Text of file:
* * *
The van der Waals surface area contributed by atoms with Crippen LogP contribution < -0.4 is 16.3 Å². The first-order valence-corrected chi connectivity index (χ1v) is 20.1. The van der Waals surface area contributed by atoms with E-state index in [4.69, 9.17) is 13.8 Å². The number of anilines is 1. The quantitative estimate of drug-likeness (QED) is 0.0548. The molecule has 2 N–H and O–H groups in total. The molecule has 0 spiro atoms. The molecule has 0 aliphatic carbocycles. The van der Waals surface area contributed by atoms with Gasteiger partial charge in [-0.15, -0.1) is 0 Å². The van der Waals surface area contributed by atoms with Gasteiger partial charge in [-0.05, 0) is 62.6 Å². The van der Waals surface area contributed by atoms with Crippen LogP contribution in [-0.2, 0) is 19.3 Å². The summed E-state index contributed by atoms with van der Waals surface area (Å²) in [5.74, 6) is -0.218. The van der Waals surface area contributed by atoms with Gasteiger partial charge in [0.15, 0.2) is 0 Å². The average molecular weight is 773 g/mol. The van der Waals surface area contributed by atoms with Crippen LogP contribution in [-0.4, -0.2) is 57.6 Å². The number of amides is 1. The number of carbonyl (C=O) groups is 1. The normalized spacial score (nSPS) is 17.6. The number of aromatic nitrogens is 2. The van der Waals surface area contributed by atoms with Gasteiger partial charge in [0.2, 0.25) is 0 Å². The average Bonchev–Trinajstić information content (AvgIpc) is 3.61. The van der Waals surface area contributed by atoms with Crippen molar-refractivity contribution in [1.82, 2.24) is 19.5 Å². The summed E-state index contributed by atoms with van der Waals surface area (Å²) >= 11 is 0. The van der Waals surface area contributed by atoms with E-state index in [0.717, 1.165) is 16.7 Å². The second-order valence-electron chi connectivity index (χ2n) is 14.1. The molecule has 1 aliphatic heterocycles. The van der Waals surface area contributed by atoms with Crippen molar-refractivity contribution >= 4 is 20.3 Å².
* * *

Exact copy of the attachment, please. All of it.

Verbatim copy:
The van der Waals surface area contributed by atoms with Crippen LogP contribution < -0.4 is 16.3 Å². The first-order valence-corrected chi connectivity index (χ1v) is 20.1. The van der Waals surface area contributed by atoms with E-state index in [4.69, 9.17) is 13.8 Å². The number of anilines is 1. The quantitative estimate of drug-likeness (QED) is 0.0548. The molecule has 2 N–H and O–H groups in total. The molecule has 0 spiro atoms. The molecule has 0 aliphatic carbocycles. The van der Waals surface area contributed by atoms with Gasteiger partial charge in [-0.15, -0.1) is 0 Å². The van der Waals surface area contributed by atoms with Gasteiger partial charge in [-0.05, 0) is 62.6 Å². The van der Waals surface area contributed by atoms with Crippen LogP contribution in [-0.2, 0) is 19.3 Å². The summed E-state index contributed by atoms with van der Waals surface area (Å²) in [5.74, 6) is -0.218. The van der Waals surface area contributed by atoms with Gasteiger partial charge in [0.15, 0.2) is 0 Å². The average molecular weight is 773 g/mol. The van der Waals surface area contributed by atoms with Crippen LogP contribution in [-0.4, -0.2) is 57.6 Å². The number of amides is 1. The number of carbonyl (C=O) groups is 1. The normalized spacial score (nSPS) is 17.6. The number of aromatic nitrogens is 2. The van der Waals surface area contributed by atoms with Gasteiger partial charge in [0.2, 0.25) is 0 Å². The average Bonchev–Trinajstić information content (AvgIpc) is 3.61. The van der Waals surface area contributed by atoms with Crippen molar-refractivity contribution in [1.82, 2.24) is 19.5 Å². The summed E-state index contributed by atoms with van der Waals surface area (Å²) >= 11 is 0. The van der Waals surface area contributed by atoms with E-state index in [0.717, 1.165) is 16.7 Å². The second-order valence-electron chi connectivity index (χ2n) is 14.1. The molecule has 1 aliphatic heterocycles. The van der Waals surface area contributed by atoms with Crippen molar-refractivity contribution >= 4 is 20.3 Å².